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Morning Briefing for pub, restaurant and food wervice operators

Wed 12th Jul 2023 - Legal Briefing

Thoughts for the summer season by Michelle Hazlewood

As we enter a bustling summer holiday season, with schools about to break up and the possibility of June’s splendid weather extending throughout the rest of the summer, we begin to think about the trading prospects and potential licensing challenges that may arise during this season. Among the rush of customers eager for Pimm’s and pints in the sun is the opportunity for a really successful trading period.

Covid may have been traumatic in many ways, but one positive we have taken away from the experience is the appreciation of outdoor spaces – and the love for a stunning beer garden or alfresco dining option. We are pleased to report that the appreciation is also acknowledged within government, particularly around the provision of pavement licences. The simplified pavement licence application, which was originally introduced as an interim support system during the pandemic period and the restrictions that came with it, has now been extended until September 2024. This means the process for securing external space on public roads still lies with the licensing authority rather than the highways authority.

Additionally, the process continues to remain streamlined, simpler and generally cheaper. Although this is the case, this fortunate scenario has only arisen due to the government being preoccupied with other matters, leading to a delay in processing the new primary legislation before the current parliamentary period ends. Instead of introducing a completely new law, we now have the Business and Planning Act 2020 [Pavement Licences] [Coronavirus] [Amendment] Regulations 2023 in place. 

Although these regulations are still under consideration by the House of Commons, it is highly likely they will be approved. However, we are still awaiting confirmation regarding what will happen in respect of the off-sales dispensation, which is crucially in place for establishments that wish to upgrade to offer off-sales. This means customers can purchase beverages to take home or allows them to consume their drinks “off premises” such as in an outdoor area covered by the pavement licence.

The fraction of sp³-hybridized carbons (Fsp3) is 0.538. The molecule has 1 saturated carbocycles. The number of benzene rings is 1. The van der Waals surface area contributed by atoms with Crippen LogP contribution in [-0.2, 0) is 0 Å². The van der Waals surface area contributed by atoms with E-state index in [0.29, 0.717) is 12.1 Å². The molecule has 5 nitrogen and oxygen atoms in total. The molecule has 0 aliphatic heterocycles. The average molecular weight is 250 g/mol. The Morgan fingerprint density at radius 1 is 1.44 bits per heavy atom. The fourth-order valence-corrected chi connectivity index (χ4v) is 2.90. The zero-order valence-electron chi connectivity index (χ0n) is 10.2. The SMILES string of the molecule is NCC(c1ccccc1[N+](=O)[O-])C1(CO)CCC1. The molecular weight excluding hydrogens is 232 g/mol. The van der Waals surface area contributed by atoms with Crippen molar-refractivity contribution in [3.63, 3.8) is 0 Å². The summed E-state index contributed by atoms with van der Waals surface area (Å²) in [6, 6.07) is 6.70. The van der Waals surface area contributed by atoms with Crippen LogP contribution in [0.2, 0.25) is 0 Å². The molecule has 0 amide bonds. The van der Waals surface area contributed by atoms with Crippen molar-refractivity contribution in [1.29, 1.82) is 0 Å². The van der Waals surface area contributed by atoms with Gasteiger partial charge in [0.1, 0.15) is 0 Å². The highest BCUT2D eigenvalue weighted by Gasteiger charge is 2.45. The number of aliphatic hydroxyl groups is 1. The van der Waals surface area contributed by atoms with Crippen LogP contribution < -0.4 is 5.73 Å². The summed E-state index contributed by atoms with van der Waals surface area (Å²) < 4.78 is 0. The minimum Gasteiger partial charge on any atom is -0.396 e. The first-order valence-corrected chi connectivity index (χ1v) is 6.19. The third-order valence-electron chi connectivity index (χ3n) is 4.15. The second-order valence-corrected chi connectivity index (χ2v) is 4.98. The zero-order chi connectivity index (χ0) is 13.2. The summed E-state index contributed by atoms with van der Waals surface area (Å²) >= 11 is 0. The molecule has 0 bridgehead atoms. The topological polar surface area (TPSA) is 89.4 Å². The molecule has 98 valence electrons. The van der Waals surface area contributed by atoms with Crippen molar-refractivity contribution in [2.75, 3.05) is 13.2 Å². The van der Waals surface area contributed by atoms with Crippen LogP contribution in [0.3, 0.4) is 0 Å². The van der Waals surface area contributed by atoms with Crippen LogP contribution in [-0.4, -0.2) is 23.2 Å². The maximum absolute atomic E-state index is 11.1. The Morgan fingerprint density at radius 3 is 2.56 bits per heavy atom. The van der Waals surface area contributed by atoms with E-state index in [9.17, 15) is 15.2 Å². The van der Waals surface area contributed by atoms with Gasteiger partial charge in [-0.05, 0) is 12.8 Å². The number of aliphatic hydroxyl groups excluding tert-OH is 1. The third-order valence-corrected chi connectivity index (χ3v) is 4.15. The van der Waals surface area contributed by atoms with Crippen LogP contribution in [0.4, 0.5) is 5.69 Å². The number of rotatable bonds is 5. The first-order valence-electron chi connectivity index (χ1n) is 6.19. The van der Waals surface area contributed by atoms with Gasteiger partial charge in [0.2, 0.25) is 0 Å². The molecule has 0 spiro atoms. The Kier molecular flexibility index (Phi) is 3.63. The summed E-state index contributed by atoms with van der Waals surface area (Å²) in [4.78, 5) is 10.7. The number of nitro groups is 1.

This measure was put in place to temporarily modify the Licensing Act 2003 and automatically extended the terms of most premises’ licences, allowing establishments to sell alcohol for off-premises consumption in England and Wales. This adjustment was originally put in place to enable businesses to continue trading while maintaining social distancing measures, and while this is not particularly relevant now, it is still in place and continues to benefit operators across the nation. This aspect has been subject to last-minute extensions in recent years, so it is worth keeping an eye on if any of your premises do not have off-sales specified on their licences.

Outdoor areas do come with their challenges though. It is crucial to provide appropriate service and supervision to customers in these areas, including prompt order-taking and delivery. If app-based sales are being carried out, it is essential to manage this process effectively to maintain a smooth and controlled operation. The warm weather can often tempt people to drink more than expected, which can lead to unwanted noise, incidents of crime, disorder and antisocial behaviour, as well as potentially unintended sales to intoxicated individuals. It is important to make sure your outdoor areas are well supervised and do not end up being forgotten about.